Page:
Protecting trees and biodiversity during building projects
The degradation and destruction of wildlife habitat is a major cause of the decline of biodiversity. To tackle biodiversity loss effectively, existing habitats must be safeguarded through suitable protection during any redevelopment process.
The National, Regional and Local Biodiversity Action Plans identify habitats and species that are of particular importance for London and the borough, and should therefore be referred to by the developer/contractor when project planning. The developer/contractor should contact the Ecology Service for further specific guidance.
Trees are highly valued in the borough and are difficult to replace. Certain trees are specifically protected by Tree Preservation Orders, or may be associated with Planning Conservation Areas. In a wildlife area, no tree may be interfered with except with prior agreement. It is important that developers/contractors take steps to prevent building work affecting trees adversely, whether on site or nearby.
Trees that are to be retained through the course of building works may need protection. The above ground parts of trees are vulnerable to harm by the erection of scaffolding or by heavy vehicles. The roots are vulnerable to excavation for foundations and services, compaction of soil through heavy vehicle movement, and by contamination from toxic building materials. The provision of new trees on a development site is an integral part of the Council’s approach to considering planning applications and more often than not, if trees are to be removed the Council will seek replacement planting.
Legislation and best practice
- Wildlife and Countryside Act 1981
- The Conservation of Habitats and Species Regulations 2010
- Conservation (Natural Habitats &c) Regulations 1984
- Habitats and Species Directive (1994)
- The Countryside and Rights of Way Act 2000
- Protection of Badgers Act 1992
- The Wild Mammals (Protection) Act 1996
- Hedgerow Regulations 1997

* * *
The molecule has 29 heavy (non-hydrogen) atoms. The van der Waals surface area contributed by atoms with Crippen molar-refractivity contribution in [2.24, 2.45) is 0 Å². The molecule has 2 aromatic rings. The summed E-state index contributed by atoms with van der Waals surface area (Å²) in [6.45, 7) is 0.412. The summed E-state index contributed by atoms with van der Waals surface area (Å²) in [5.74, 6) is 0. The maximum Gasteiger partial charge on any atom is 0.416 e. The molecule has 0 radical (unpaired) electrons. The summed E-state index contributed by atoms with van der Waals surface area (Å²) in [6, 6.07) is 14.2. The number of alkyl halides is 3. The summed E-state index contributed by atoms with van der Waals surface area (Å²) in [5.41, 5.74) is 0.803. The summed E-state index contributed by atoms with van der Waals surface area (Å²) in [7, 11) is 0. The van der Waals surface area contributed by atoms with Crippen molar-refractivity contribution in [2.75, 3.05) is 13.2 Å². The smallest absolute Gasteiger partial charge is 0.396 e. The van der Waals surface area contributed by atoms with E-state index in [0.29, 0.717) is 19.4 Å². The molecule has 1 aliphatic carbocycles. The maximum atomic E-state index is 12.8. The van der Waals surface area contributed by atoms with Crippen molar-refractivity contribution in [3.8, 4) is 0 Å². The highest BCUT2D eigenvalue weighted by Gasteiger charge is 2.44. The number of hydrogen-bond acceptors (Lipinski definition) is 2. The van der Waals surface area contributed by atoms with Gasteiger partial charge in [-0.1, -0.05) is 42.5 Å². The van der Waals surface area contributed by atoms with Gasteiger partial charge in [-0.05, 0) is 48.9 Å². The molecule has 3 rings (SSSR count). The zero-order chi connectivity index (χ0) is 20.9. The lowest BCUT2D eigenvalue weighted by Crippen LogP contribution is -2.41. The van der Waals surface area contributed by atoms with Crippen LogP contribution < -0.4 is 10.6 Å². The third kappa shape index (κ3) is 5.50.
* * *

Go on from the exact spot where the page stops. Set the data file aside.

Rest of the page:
- New Roads and Street Works Act 1991
- Town and Country Planning Act 1990
Best practice guidance
- British Standard document BS5837:2005 ‘Trees in relation to construction – Recommendations’.
- The Building Research Establishment ‘Pollution Control Guide’ for construction (and demolition) sites, in particular Part 1 - Pre-project planning and effective management and Part 3 - Haulage routes, vehicles and plant.
The above information contains links to external websites. We will do our best to maintain these links but apologise if any of them become broken. Please email email@example.com (this may seem an odd email address to use, given the subject matter, but it is correct) if you notice any that do not work and we will update them.
Advice for residents
If you would like to discuss biodiversity further or have concerns about a habitat that you think may be being unnecessarily disturbed, please email firstname.lastname@example.org. Alternatively, you may like to visit the Council's Ecology Centre located in the centre of Holland Park.
A Tree Preservation Order (TPO) gives a tree legal protection and makes it an offence to cut any part of the tree, including the roots, without having first obtained Council permission. Trees in Conservation Areas are also protected by the law. If you are concerned about any trees and you want to find out if there are the subject of a TPO or situated in a Conservation Area you can ring the planning help line on 020 7361 3012 or visit the Planning Information Desk at the Town Hall.
- search for tree planning decisions (since May 2004), or tree applications submitted in the last 6 months, with the online search form
- visit the Trees page in Planning and Conservation for further information on trees, including the Council's tree strategy or how to receive regular notifications of tree applications in your area